Updated: Mar 8, 2022
by Eric Rivertree
“The Awen I sing
From the deep I bring it
A river while it flows
I know its extent
I know when it disappears
I know when it fills
I know when it overflows
I know when it shrinks
I know what base
There is beneath the sea”.
From the Book of Taliesin
Na Déithe libh mo chairde,
Ole Scottish culture dubs this time of year, from Christmas Eve (Dec 24) to 12th night eve (Jan 5) as the “Daft Days”. This time was characterized not just by revelry of every ilk, but also inward focused energies, ghost stories, cleansing and renewal practices, and female ancestor veneration. Our Ancestors understood that appropriate excess restores equilibrium. But of course, even that requires balance to be wholesome.
In a mythic sense, what is happening at this time is the dissolution of old patterns, the destruction of outworn states of being that no longer serve life, but have instead been outgrown. The old year has died and the new is yet to come - it is incubating in the dark depths of Winter, nurturing seeds from its own decay. It is time to cyclically return to the Sacred Center, the timeless and formless place of undifferentiated Being, to allow “the music of what happens” to spontaneously emerge from within; to be born again into a new world - the next phase of your life into a new level of awareness, and thus, a new reality. The way of that is through acknowledging and integrating the growing pains. They must be faced directly and authentically; distraction or avoidance only amplifies suffering. At such thresholds our myths, ancient yet timeless, are sacred sources of guidance and clarity.
Myths are not static. Myth is a verb, a process, a mystery that comes alive when it is experienced. Myths offer models of empowerment, healing, transformation, but also challenges to conditioned thoughts and beliefs. They help us break down old orders to create new and more relevant ways of being. Myths are sacred narratives of accumulated wisdom that work, and as such they contain keys for embracing and living in accord with your true nature. Transformation requires misrule, i.e. the going against the stream. This is the hero’s journey from the established known, through darkness and uncertainty, to emerge again transformed in a new state of being.
The depths of Winter at this time each year has me reflecting on this transformative and healing power of darkness. Our Celtic Ancestors understood that darkness is a state of receptivity, and included it in fundamental training for Bards and Druids - incubation in darkness is the womb of creativity. Our mythology contains many accounts of the integrating and generative potential of darkness. Turning off the conscious, measuring mind and coming to stillness in a place of undifferentiated Being in the Sacred Center, the heart of Cosmic renewal that is really everywhere, all the time. The Druid’s cave, the Poet’s chamber, the Three Cauldrons, Cerridwen’s Cauldron, the Well of Slane, the Well of Segais, the Well of Nechtain, Connla’s Well, the sheltering hidden glen can all be understood as mythic metaphors of sacred states of being or perceiving within each of us. We’re usually just too busy distracting ourselves to be aware of it.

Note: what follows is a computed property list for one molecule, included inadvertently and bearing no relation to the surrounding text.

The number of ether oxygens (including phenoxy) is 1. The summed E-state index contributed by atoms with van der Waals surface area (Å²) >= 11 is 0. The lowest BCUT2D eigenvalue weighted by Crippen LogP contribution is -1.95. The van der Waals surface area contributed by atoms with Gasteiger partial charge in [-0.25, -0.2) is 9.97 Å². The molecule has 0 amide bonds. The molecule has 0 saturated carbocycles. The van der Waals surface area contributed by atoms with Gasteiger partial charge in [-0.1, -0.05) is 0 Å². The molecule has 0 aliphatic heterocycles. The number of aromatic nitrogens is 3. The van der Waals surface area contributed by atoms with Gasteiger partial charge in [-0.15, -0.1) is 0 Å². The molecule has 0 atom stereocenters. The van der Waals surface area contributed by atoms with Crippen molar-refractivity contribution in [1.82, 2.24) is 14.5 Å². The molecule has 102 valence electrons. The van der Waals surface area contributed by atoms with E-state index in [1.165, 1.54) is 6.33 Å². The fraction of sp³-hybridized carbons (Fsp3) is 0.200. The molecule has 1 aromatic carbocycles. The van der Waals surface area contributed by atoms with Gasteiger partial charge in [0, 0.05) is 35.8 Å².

Darkness can also be a metaphor for the part of the human spirit, the divine spark of soul that cannot be constrained or controlled by society and its arbitrary and artificial norms. Where is the celebration of the Dark, the night, the triumph of the moon, and the unseen inner worlds of emotion and intuition? At Summer Solstice, we celebrate the power of the sun, but why not the return of the moon, such as how Winter Solstice is commonly celebrated as the return of the sun? We need darkness and the restorative power of the night. Too much light can burn, blind, and destroy. Just as much as there are “things that go bump in the night”, there is evil that hides in the light, such as righteousness and absolutism.
As the tide of Winter revelry begins to come to a close, and we find ourselves at the cusp of a new year, take some time to experience and appreciate the “fruitful darkness”. Allow yourself the gift of awareness that emerges spontaneously when you turn fully towards your Sacred Center. What are you allowing to be born again in your life? To what old perceptions and narratives do you cling to about who you are? What stirs in your Well, your cauldron of rebirth?
Surely, tis an immense responsibility, that of living with the awareness of how intent shapes destiny (some call it karma). The realization of the power of your consciousness in the quality of your life can be frightening and overwhelming. That is why being whole requires truth through total integration of all states of being, both light and dark, and in-between. You are your own hero and the monster you must overcome is the illusion of separateness and your own doubt and fear.
The mystery and beauty of this way of living and relating to an authentic experience of being alive is something I find flows deeply in Celtic myths. It is up to each of us to come into our own relationship with this perennial wisdom through direct personal experience. You must come to understand them for yourself; no one else can do that for you.
What mythic motifs inspire you? What journeys bring you renewal? What is the awen that sounds in your depths? May you have the courage to sing it.
~ Reverend Erika Rivertree